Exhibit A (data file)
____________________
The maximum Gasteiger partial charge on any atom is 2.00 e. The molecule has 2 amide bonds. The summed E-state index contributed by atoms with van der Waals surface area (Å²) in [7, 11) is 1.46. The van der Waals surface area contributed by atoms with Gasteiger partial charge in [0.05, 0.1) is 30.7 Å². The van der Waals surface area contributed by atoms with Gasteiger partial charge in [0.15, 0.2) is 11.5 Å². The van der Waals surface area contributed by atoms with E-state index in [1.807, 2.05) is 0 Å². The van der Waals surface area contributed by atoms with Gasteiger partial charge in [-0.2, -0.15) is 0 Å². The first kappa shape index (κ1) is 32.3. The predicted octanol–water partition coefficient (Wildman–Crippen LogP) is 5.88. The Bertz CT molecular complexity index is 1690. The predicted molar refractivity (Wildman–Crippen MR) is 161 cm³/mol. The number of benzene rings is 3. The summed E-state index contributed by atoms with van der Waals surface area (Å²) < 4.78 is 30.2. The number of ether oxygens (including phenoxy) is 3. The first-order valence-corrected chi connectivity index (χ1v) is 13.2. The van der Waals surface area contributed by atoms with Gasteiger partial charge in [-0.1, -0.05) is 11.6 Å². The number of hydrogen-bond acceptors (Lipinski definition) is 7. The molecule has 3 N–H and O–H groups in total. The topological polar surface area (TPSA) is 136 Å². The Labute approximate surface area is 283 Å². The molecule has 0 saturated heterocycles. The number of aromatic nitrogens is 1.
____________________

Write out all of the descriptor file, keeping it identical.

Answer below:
The maximum Gasteiger partial charge on any atom is 2.00 e. The molecule has 2 amide bonds. The summed E-state index contributed by atoms with van der Waals surface area (Å²) in [7, 11) is 1.46. The van der Waals surface area contributed by atoms with Gasteiger partial charge in [0.05, 0.1) is 30.7 Å². The van der Waals surface area contributed by atoms with Gasteiger partial charge in [0.15, 0.2) is 11.5 Å². The van der Waals surface area contributed by atoms with E-state index in [1.807, 2.05) is 0 Å². The van der Waals surface area contributed by atoms with Gasteiger partial charge in [-0.2, -0.15) is 0 Å². The first kappa shape index (κ1) is 32.3. The predicted octanol–water partition coefficient (Wildman–Crippen LogP) is 5.88. The Bertz CT molecular complexity index is 1690. The predicted molar refractivity (Wildman–Crippen MR) is 161 cm³/mol. The number of benzene rings is 3. The summed E-state index contributed by atoms with van der Waals surface area (Å²) < 4.78 is 30.2. The number of ether oxygens (including phenoxy) is 3. The first-order valence-corrected chi connectivity index (χ1v) is 13.2. The van der Waals surface area contributed by atoms with Gasteiger partial charge in [-0.1, -0.05) is 11.6 Å². The number of hydrogen-bond acceptors (Lipinski definition) is 7. The molecule has 3 N–H and O–H groups in total. The topological polar surface area (TPSA) is 136 Å². The Labute approximate surface area is 283 Å². The molecule has 0 saturated heterocycles. The number of aromatic nitrogens is 1.